On the Crime Fiction site, Jean Henry Mead recently initiated a discussion using the key word villain.
What immediately came to mind was the companion word hero, old school, summer blockbuster movies and, of course, the latest from Dan Brown.
Admittedly I had just finished reading a feature article in The New Yorker outlining why the old detective stories were no longer relevant and the jaded South Florida novels of Carl Hiaasen were. As a former Miami Newspaper man he’s blatantly showing us what used to pass for morality is a thing of the past. Corruption, senseless violence and pure chance are now simply taken for granted. No longer can a man who was not himself mean course the mean streets and sun-drenched environs out to right some great wrong. No longer can a heroine seek any satisfactory closure. (After all, Kinsey Millhone is a gumshoe out of the early 1980s.)
As it happens, at the same time Chuck Klosterman just came out with a book on villainy. Straining to be as with-it and ironic as possible, his list includes anyone who wrote a satanic bible, celebrity gossip villainy, heroic villainy, pop villainy and rock bands that are villainously bad.
Then I discovered even the summer blockbusters are fraught with ambivalence. In the movie The Man of Steel we find a lady extraterrestrial from Krypton beating up Superman, telling him he’s weak because he hasn’t evolved and is stuck with a conscience. Since everything is relevant, she’s perfectly happy helping to wipe out earth in order to establish a new Krypton out of the ashes. We’re told The Lone Ranger is doing so poorly at the box office because no one under the age of 70 can recall the days when a masked man in a white hat rode the plains with his faithful Indian companion in search of truth and justice. It seems we know far too much about the actual plight of Native Americans, the settling of the West and so forth. Even when the movie tries to have it both ways and makes fun of the cliché’s of the 1930s and 40s, most viewers find themselves at a loss.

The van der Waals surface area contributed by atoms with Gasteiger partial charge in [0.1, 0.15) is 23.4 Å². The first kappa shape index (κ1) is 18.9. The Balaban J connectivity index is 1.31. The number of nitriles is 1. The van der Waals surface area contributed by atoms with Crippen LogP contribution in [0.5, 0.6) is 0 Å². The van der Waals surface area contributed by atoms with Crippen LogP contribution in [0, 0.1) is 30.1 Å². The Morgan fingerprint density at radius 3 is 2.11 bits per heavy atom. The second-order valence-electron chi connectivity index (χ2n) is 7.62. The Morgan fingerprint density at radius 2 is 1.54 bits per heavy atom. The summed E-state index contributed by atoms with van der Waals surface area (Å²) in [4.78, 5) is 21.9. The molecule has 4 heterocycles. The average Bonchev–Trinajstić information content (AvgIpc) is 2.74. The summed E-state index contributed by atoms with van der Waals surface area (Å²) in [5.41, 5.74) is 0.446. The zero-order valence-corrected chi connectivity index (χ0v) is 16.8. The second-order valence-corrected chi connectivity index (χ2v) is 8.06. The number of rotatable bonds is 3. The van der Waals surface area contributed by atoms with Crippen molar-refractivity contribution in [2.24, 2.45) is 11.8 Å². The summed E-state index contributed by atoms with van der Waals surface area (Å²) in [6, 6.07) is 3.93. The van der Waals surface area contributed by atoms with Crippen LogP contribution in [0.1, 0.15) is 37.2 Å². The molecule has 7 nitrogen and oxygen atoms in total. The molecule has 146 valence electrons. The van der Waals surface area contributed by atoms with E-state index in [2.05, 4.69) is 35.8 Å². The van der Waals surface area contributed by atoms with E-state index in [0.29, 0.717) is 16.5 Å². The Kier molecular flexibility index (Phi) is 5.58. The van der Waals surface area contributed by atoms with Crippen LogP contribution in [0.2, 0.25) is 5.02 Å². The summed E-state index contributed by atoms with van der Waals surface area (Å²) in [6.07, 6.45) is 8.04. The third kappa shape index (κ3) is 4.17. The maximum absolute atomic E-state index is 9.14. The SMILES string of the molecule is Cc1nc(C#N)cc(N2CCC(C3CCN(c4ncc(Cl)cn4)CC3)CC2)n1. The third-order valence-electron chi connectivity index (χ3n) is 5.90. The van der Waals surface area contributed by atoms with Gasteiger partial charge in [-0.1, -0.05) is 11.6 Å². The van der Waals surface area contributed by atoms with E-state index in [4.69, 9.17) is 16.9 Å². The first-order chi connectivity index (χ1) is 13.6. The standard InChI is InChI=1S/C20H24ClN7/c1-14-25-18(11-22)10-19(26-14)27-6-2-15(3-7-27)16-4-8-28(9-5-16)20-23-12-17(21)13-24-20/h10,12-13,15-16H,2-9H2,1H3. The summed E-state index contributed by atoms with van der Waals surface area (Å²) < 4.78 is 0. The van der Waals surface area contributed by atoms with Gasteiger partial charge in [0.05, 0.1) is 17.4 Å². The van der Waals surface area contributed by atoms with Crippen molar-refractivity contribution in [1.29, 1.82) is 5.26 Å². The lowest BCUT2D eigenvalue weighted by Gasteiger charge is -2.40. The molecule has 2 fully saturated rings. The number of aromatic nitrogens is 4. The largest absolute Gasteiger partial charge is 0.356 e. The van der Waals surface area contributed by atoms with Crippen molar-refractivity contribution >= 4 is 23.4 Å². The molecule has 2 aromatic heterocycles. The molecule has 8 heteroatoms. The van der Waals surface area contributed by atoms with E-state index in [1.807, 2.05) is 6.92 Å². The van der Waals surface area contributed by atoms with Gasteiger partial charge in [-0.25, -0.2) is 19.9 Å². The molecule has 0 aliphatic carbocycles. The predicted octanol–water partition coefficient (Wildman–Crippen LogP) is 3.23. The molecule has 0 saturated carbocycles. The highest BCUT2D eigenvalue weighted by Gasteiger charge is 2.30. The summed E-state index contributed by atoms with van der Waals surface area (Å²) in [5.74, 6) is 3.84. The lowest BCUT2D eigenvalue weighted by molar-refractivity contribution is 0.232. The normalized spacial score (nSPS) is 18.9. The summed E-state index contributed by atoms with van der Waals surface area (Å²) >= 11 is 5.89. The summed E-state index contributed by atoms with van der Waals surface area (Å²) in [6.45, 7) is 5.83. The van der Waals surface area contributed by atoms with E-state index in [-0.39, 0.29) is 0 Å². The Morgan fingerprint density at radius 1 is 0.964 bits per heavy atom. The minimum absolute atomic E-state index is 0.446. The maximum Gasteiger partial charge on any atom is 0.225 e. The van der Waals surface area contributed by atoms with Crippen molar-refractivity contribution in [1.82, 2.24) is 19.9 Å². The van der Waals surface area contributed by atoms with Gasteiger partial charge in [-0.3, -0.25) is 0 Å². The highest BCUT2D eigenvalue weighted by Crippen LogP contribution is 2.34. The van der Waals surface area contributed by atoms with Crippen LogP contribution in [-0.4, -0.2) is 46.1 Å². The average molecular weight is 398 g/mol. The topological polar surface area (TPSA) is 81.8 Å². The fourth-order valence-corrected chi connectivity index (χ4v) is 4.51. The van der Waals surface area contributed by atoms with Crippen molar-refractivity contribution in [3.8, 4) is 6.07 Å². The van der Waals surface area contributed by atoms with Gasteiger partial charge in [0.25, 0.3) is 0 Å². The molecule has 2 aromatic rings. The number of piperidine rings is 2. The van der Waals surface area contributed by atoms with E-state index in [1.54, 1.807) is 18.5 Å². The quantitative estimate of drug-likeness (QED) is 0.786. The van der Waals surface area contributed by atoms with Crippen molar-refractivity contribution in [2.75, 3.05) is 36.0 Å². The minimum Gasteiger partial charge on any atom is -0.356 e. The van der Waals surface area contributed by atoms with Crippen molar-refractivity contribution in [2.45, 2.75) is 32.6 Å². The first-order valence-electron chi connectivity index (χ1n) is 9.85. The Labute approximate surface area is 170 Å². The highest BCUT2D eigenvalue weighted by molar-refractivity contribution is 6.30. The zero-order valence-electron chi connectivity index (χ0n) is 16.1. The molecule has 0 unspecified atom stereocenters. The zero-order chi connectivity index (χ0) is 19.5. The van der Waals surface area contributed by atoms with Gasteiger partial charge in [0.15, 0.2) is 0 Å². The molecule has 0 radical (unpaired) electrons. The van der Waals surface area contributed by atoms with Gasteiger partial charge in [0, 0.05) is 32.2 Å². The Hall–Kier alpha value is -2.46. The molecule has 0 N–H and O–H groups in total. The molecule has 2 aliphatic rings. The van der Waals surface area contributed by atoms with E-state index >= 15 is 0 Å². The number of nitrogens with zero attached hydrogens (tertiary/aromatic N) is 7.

However, back to Dan Brown. When interviewed on the Charlie Rose TV show, while underscoring his sure-fire formula—a code-breaker and his attractive sidekick on the run, betrayed by an ally, shot at by neo-Nazi thugs; the intrepid duo our only hope against a nefarious global conspiracy and arch nemesis brandishing a Dante death mask—I couldn’t help wondering.
Is he on to something? Is there some underlying paranoia at work here? Plus some belief in the forces of good and evil he feels so many readers share?
And on a much more plausible level, can you be relevant and send characters out there who know full well what they’re up against but are still, as they used to say, willing to give it their all?